Three cases could be found in the literature with sufficient data to assess both risk ratios and odds ratios: the Netherlands, Victoria (Australia) and Seattle (U.S.A). In all three cases, the problem of overestimation of the effectiveness of the helmet by using odds ratios did occur. The effect ranges from small (+ 8 % ) to extremely large ( > + 400 %). Contrary to the original claim of these studies, in two out of three cases the risk of getting a head injury proved not to be lower for helmeted cyclists. Moreover, in all three cases the risk of getting a non-head injury proved to be higher for cyclists with a helmet.

It must be concluded that any case-control study in which the control is formed by hospitalized bicyclists is unreliable and likely to overestimate the effectiveness of the bicycle helmet. As a direct consequence, also meta-analyses based on these case-control studies overestimate the effectiveness of the bicycle helmet. Claims on the effectiveness of the bicycle helmet can no longer be supported by these kind of studies. This might explain the discrepancy between case-control studies and other studies, such as time-analysis. It is recommended to use other methods to estimate the risk ratio for the bicycle helmet, along the lines described in this article.

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Justice is Blind

Here is another one of those outrageous cases, where a driver can hit and kill a cyclist without consequence:

The felony conviction for an attorney who killed a Chinese tourist in a hit-and-run crash in 2011 was reduced to a misdemeanor by an Alameda County judge on Friday over “strenuous objection” by prosecutors, according to the district attorney’s office.

Hayward Judge Michael Gaffey also changed the terms of the sentence he handed down to Spencer Freeman Smith just two weeks ago, much to the chagrin of an American friend of the man Smith killed.

“Obviously, I am not a judge or a lawyer but, for me, using common sense, it’s an outrageous decision,” said Dr. Arnold Owens of Oakland. “Everything has gone so much in favor of the defendant, it seems like some shenanigans are going on.”

Smith, 36, was living in San Ramon working as a San Francisco labor attorney on March 12, 2012 when, after a night of drinking with a paralegal from his firm, he fatally struck 57-year-old Chinese financial adviser Bo Hu on Dougherty Road in Dublin, prosecutors say. Hu was in the country for his fiancee’s relative’s graduation and was killed while he was walking a bicycle.

Smith did not stop or even brake at the scene and was apprehended by Dublin police investigators after they matched broken vehicle parts left at the scene to his brand new Mercedes-Benz sedan.

Oh, did I mention that the driver is blind in one eye? Incredibly, that fact worked in his favor:

“Anyone driving down that dark roadway could have hit Mr. Hu; it just happened to be Mr. Smith,” he said. “The judge recognized that this was a tragic accident and Mr. Smith was in a more vulnerable situation because he is blind in his right eye.”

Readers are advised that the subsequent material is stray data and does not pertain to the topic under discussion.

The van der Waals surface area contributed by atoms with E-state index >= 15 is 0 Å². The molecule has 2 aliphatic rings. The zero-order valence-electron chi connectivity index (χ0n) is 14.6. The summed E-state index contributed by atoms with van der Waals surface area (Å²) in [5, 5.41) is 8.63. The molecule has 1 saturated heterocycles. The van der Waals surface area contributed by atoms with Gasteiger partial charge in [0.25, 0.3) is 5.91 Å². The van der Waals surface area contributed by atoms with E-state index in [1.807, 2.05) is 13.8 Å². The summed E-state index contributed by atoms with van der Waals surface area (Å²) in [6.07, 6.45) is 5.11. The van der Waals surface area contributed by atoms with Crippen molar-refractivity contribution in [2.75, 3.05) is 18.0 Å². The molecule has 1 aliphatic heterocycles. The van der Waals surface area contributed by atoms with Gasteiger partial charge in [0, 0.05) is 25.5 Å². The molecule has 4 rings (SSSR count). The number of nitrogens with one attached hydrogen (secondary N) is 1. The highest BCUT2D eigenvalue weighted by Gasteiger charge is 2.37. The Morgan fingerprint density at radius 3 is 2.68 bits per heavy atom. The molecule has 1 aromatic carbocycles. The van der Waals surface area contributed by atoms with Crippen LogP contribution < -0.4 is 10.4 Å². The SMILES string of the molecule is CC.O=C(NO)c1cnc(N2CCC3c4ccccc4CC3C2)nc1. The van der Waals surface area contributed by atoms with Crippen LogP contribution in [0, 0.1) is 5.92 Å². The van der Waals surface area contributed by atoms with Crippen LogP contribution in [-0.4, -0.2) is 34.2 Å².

The Judge did not even take away Smith’s driving license. Though I suppose the real question is why the California DMV gives out driving licenses to people blind in one eye.

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The Sierra Club has spent considerable effort fighting against development in San Francisco. Most recently, they endorsed Measure I, which would impose a housing moratorium in the Mission District.

And guess what happens when development is curtailed:

After 124 years in San Francisco, the Sierra Club is moving its headquarters across the Bay to Oakland because of rising rents in The City. The nonprofit on Thursday announced its headquarters will move from its current site at 85 2nd St. in San Francisco to 2101 Webster St. in Oakland in May 2016, after learning the group faced an annual rent hike of more than $1.5 million, said John Rizzo, political chair of the club’s San Francisco Bay Chapter.

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The National Troupe of Silly Bureaucrats (NTSB) wants to downgrade Washington Metro into a commuter-rail service. They are recommending that Metro be brought under FRA regulation:

Metro’s safety problems are so severe and persistent that federal officials should take a much stronger role in monitoring the subway system: reclassifying it as a commuter railroad so the transit agency can be subject to tougher regulations and penalties, the National Transportation Safety Board said Wednesday.

In an “urgent” recommendation to Transportation Secretary Anthony Foxx, the safety board’s chairman, Christopher A. Hart, cited years of “repeated and ongoing deficiencies” in Metro and said the current oversight process, involving the Federal Transit Administration, is inadequate and bound to keep failing.

Hart urged Foxx to ask Congress for the authority to reclassify Metro as a commuter railroad, which would remove the subway from the FTA’s safety oversight and place it under the “robust inspection, oversight, regulatory, and enforcement authority” of the larger, more powerful Federal Railroad Administration.

As if Washington Metro didn’t have enough problems.

Once it becomes an FRA-regulated railroad, Metro would need waivers just to run lightweight equipment. Metro would have to deal with all the ridiculous operating rules, like mandatory brake-checks at the start of reach run. The costs would be staggering.

He [Hart] also mentioned the Aug. 6 derailment of a train — which was not carrying passengers — between the Federal Triangle and Smithsonian stations.

Right…because the FRA has done such a fantastic job of preventing derailments on MetroNorth and Amtrak.

The Federal Railroad Administration oversees “heavy” systems — freight and commuter lines, such as MARC and VRE, as well as Amtrak. But the closest system to an urban subway that the administration oversees is the Port Authority Trans-Hudson (PATH) line, a 14-mile rapid transit link between New Jersey and New York. About half of PATH’s tracks are underground.

In its recommendation, the NTSB uses PATH as the model for FRA regulation of Metro. But as I pointed out last year, FRA regulation of PATH has been an unmitigated disaster. FRA rules increase PATH operating costs by a factor of 3 — and haven’t done anything to improve safety.